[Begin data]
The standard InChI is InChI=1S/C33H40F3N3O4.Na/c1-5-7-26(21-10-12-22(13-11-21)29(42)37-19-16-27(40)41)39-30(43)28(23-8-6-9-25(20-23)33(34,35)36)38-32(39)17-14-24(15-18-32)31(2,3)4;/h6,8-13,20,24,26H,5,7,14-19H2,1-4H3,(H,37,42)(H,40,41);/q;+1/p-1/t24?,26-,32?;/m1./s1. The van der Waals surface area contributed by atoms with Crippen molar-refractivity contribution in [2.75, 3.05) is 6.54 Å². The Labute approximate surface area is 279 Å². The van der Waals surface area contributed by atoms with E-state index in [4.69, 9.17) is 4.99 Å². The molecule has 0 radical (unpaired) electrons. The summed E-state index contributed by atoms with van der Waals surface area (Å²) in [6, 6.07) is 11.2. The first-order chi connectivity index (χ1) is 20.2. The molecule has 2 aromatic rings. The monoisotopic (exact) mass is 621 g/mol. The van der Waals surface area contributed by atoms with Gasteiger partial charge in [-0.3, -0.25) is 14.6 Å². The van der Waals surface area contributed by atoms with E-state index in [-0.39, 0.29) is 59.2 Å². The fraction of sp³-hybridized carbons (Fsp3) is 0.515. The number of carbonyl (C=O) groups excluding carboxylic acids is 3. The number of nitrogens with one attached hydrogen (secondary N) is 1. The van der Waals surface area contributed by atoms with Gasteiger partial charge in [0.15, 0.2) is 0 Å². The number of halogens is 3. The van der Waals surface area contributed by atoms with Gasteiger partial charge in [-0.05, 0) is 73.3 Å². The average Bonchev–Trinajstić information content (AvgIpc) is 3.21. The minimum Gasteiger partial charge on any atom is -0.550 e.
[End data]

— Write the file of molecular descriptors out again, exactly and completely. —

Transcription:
The standard InChI is InChI=1S/C33H40F3N3O4.Na/c1-5-7-26(21-10-12-22(13-11-21)29(42)37-19-16-27(40)41)39-30(43)28(23-8-6-9-25(20-23)33(34,35)36)38-32(39)17-14-24(15-18-32)31(2,3)4;/h6,8-13,20,24,26H,5,7,14-19H2,1-4H3,(H,37,42)(H,40,41);/q;+1/p-1/t24?,26-,32?;/m1./s1. The van der Waals surface area contributed by atoms with Crippen molar-refractivity contribution in [2.75, 3.05) is 6.54 Å². The Labute approximate surface area is 279 Å². The van der Waals surface area contributed by atoms with E-state index in [4.69, 9.17) is 4.99 Å². The molecule has 0 radical (unpaired) electrons. The summed E-state index contributed by atoms with van der Waals surface area (Å²) in [6, 6.07) is 11.2. The first-order chi connectivity index (χ1) is 20.2. The molecule has 2 aromatic rings. The monoisotopic (exact) mass is 621 g/mol. The van der Waals surface area contributed by atoms with Gasteiger partial charge in [-0.3, -0.25) is 14.6 Å². The van der Waals surface area contributed by atoms with E-state index in [-0.39, 0.29) is 59.2 Å². The fraction of sp³-hybridized carbons (Fsp3) is 0.515. The number of carbonyl (C=O) groups excluding carboxylic acids is 3. The number of nitrogens with one attached hydrogen (secondary N) is 1. The van der Waals surface area contributed by atoms with Gasteiger partial charge in [0.15, 0.2) is 0 Å². The number of halogens is 3. The van der Waals surface area contributed by atoms with Gasteiger partial charge in [-0.05, 0) is 73.3 Å². The average Bonchev–Trinajstić information content (AvgIpc) is 3.21. The minimum Gasteiger partial charge on any atom is -0.550 e.